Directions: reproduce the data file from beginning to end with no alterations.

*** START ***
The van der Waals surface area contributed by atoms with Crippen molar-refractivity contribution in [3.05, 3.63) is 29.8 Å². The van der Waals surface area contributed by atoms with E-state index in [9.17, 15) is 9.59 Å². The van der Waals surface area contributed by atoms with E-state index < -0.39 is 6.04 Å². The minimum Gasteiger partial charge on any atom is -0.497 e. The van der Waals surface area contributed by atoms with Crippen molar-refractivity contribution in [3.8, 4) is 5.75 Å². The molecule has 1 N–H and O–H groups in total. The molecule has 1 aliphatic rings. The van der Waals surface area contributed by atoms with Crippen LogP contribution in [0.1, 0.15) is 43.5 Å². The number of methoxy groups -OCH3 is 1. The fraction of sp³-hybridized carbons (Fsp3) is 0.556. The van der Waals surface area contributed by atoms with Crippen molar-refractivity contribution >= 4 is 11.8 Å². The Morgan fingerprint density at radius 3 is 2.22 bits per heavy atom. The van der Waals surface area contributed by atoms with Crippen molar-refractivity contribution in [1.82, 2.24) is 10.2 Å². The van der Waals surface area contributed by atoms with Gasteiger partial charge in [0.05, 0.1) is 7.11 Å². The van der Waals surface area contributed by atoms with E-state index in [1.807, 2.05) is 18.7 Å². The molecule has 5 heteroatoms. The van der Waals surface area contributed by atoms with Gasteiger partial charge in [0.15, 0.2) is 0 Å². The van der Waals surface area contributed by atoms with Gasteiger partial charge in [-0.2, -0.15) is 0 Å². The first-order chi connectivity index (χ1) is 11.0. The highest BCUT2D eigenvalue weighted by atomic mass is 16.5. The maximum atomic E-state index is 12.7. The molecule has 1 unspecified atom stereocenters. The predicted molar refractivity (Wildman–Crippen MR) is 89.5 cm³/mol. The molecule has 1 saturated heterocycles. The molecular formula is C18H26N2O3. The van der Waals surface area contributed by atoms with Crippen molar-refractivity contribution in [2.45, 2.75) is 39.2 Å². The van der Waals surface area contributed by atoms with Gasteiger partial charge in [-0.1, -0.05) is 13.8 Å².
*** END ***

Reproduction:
The van der Waals surface area contributed by atoms with Crippen molar-refractivity contribution in [3.05, 3.63) is 29.8 Å². The van der Waals surface area contributed by atoms with E-state index in [9.17, 15) is 9.59 Å². The van der Waals surface area contributed by atoms with E-state index < -0.39 is 6.04 Å². The minimum Gasteiger partial charge on any atom is -0.497 e. The van der Waals surface area contributed by atoms with Crippen molar-refractivity contribution in [3.8, 4) is 5.75 Å². The molecule has 1 N–H and O–H groups in total. The molecule has 1 aliphatic rings. The van der Waals surface area contributed by atoms with Crippen LogP contribution in [0.1, 0.15) is 43.5 Å². The number of methoxy groups -OCH3 is 1. The fraction of sp³-hybridized carbons (Fsp3) is 0.556. The van der Waals surface area contributed by atoms with Crippen molar-refractivity contribution >= 4 is 11.8 Å². The Morgan fingerprint density at radius 3 is 2.22 bits per heavy atom. The van der Waals surface area contributed by atoms with Crippen molar-refractivity contribution in [1.82, 2.24) is 10.2 Å². The van der Waals surface area contributed by atoms with Gasteiger partial charge in [0.05, 0.1) is 7.11 Å². The van der Waals surface area contributed by atoms with E-state index in [1.807, 2.05) is 18.7 Å². The molecule has 5 heteroatoms. The van der Waals surface area contributed by atoms with Gasteiger partial charge in [0.15, 0.2) is 0 Å². The van der Waals surface area contributed by atoms with Gasteiger partial charge in [-0.2, -0.15) is 0 Å². The first-order chi connectivity index (χ1) is 11.0. The highest BCUT2D eigenvalue weighted by atomic mass is 16.5. The maximum atomic E-state index is 12.7. The molecule has 1 unspecified atom stereocenters. The predicted molar refractivity (Wildman–Crippen MR) is 89.5 cm³/mol. The molecule has 1 saturated heterocycles. The molecular formula is C18H26N2O3. The van der Waals surface area contributed by atoms with Crippen molar-refractivity contribution in [2.45, 2.75) is 39.2 Å². The van der Waals surface area contributed by atoms with Gasteiger partial charge in [-0.1, -0.05) is 13.8 Å².